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Whatever Happened to Polio? home page
Subsections of How Polio Changed Us are Disabilty RightsSocial EffectsScientific and Medical Legacy March of DimesFranklin D. Roosevelt The Medical WorldRehabilitationAssistive DevicesThe Iron Lung and Other Equipment
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How Polio Changed Us, Rehabilitation

Quote. When I first contracted polio, except for my arms, hands, and neck muscles, I seemed to have paralysis all over my bodyÖ. My taste buds were affected; my eyes refused to focus correctly; my mind wandered; and lung muscles were also stricken. At the end of six weeks, I lifted my head off the pillow and was able to sneeze slightly. Three weeks [later] I managed to turn myself on my side. By this time I was able to carry on a conversation without running out of breath. In December, my feet returned for the most part to a normal condition. End quote. Mrs. V. A. Pahl, 1940s

For the majority of patients, the paralysis, breathing difficulties, and other symptoms of the acute phase of polio were a temporary condition.

“I had longed to come home but now that I was there, it wasn’t much fun. Home wasn’t the same if I couldn’t sleep in my own bedroom or use the bathroom by myself…. I felt like a stranger in those familiar rooms.”
—Peg Kehret, 1996

Photo of a large group of kids
Birthday party for Edna Hindson (left on bed), at Hope Haven Hospital, Florida, 1946 Courtesy of Edna Hindson and Julie Silver

Rehabilitation Hospitals

“Our common experiences of pain and paralysis, separation from our loved ones, and an unending struggle to regain the full use of our bodies made us members of an elite sorority that outsiders could never join. The success of one member became the success of all.”
—Peg Kehret, 1996

Left photo. Kids exercising in hospital beds with their mothers looking on
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Right photo. Therapist with a patient in a swimming pool
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Left: Teenagers exercising on beds, Salt Lake City, Utah, 1949 Courtesy of Dr. W. H. Groves Latter-Day Saints Hospital
Right: Water therapy at Tuskegee Institute, Alabama, 1946 Courtesy of March of Dimes

“Mr. Vice-President, Mr. Speaker, and members of Congress, I hope that you will pardon me for the unusual posture of sitting down during the presentation of what I want to say, but I know that you will realize it makes it a lot easier for me in not having to carry about ten pounds of steel on the bottom of my legs.”
—President Franklin Roosevelt, March 2, 1945, the opening words of his last speech to Congress

“[Some] equipment is actually used for muscle substitution. The orthopedic corset is a back-and-stomach substitute. It keeps the huge and heavy upper torso and head from grinding down with all that weight on the relatively frail backbone. Long and short leg braces are metal bones strapped with leather to substitute for quadriceps, hamstrings, tibia, and gastrocnemius. Missing muscles are remade of aluminum and leather.”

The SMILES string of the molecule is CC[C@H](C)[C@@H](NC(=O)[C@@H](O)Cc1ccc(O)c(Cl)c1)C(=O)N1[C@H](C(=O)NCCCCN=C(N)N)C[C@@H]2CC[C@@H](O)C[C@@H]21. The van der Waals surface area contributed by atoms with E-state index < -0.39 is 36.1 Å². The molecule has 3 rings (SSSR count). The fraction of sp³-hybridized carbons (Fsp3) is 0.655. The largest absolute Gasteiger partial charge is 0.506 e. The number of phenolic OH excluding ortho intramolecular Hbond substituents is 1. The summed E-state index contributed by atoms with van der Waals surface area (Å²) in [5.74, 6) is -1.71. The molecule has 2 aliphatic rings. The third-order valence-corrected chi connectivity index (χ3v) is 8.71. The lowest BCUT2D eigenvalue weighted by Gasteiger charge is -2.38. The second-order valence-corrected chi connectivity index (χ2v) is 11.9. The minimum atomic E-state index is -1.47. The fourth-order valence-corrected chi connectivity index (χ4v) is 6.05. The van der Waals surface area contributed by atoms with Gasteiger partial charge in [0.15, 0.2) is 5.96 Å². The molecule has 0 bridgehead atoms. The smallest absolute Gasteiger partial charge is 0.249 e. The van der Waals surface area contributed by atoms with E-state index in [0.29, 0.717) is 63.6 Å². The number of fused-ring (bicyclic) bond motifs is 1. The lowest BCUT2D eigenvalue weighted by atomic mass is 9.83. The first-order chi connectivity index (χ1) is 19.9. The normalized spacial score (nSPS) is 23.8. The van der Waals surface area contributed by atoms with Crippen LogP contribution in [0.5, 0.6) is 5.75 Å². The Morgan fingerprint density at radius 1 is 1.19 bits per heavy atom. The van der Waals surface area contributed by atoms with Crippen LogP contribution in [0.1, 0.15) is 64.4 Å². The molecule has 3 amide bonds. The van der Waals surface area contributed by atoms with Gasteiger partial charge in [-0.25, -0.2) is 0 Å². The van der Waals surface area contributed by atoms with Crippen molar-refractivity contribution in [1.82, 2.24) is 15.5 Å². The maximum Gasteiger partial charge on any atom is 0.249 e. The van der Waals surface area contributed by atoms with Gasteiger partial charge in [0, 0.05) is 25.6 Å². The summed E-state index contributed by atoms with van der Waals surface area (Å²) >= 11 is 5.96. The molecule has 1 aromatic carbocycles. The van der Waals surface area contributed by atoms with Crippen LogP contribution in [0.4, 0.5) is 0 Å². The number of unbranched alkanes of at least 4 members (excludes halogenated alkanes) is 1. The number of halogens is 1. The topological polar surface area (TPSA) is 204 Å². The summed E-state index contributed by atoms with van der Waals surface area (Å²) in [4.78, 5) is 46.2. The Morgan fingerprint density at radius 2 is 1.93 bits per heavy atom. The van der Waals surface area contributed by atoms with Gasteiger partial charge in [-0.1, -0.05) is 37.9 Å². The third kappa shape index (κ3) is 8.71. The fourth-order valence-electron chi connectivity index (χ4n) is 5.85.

—Lorenzo Wilson Milam, 1984

Left photo. Three-year-old Joy Weeber standing in front of a house with leg braces and crutches
Right photo. Toddler's canvas corset
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Left: Three-year-old Joy Weeber, 1959 Courtesy of Joy Weeber
Right: Toddler’s corset worn by Joy Weeber, around 1959 Courtesy of Joy Weeber

“I cried when they took away my wheelchair at 3 but my mother said it only took three walking lessons on crutches and I was gone…. I ran with all the neighborhood kids on the mountain and hit anyone who said I was crippled with my crutch.”
—Joy Weeber, 2004

Left photo. Double leg braces
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Right photo. A spine supporting Milwaukee brace
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Left: Double leg braces custom-made for Jean Csaposs 1931 Courtesy of Jean Csaposs
Right: Milwaukee brace, used to support the spine

“My braces were built. Steel down both legs from hip to heel outside, from groin to heel inside, running down into the shoes, bound round the thigh and calf with stiff leather cases. Locks at the knees but nothing resembling a joint. It was stand stiff-legged or don’t stand. They weighed, shoes and all, ten pounds…. Then the crutches. If I were to move it would have to be by the power of my shoulders and my triceps … and the hands grasping the holds of the crutches.”
—Jim Marugg, 1954

Post-Polio Syndrome
Polio’s adverse influence continues to be felt by many of the people who contracted polio decades ago.
Photo of Gini Laurie sitting in her office surrounded by books and papers
Left: Gini Laurie, a pivotal figure in the independent living movement and in publicizing the late effects of polio. She founded both the Toomey J Gazette, later renamed the Rehabilitation Gazette, and the Polio Network News. Courtesy of Post-Polio Health International
Image of a handwritten letter

Letter to six-year-old Edna Hindson from her parents saying they are proud that she is able to sit up, 1946 Courtesy of Edna Hindson and Julie Silver

Photo of a cane and leg braces
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Leg braces and cane used by President Franklin Roosevelt Courtesy of Franklin D. Roosevelt Library and Museum, Hyde Park, New York

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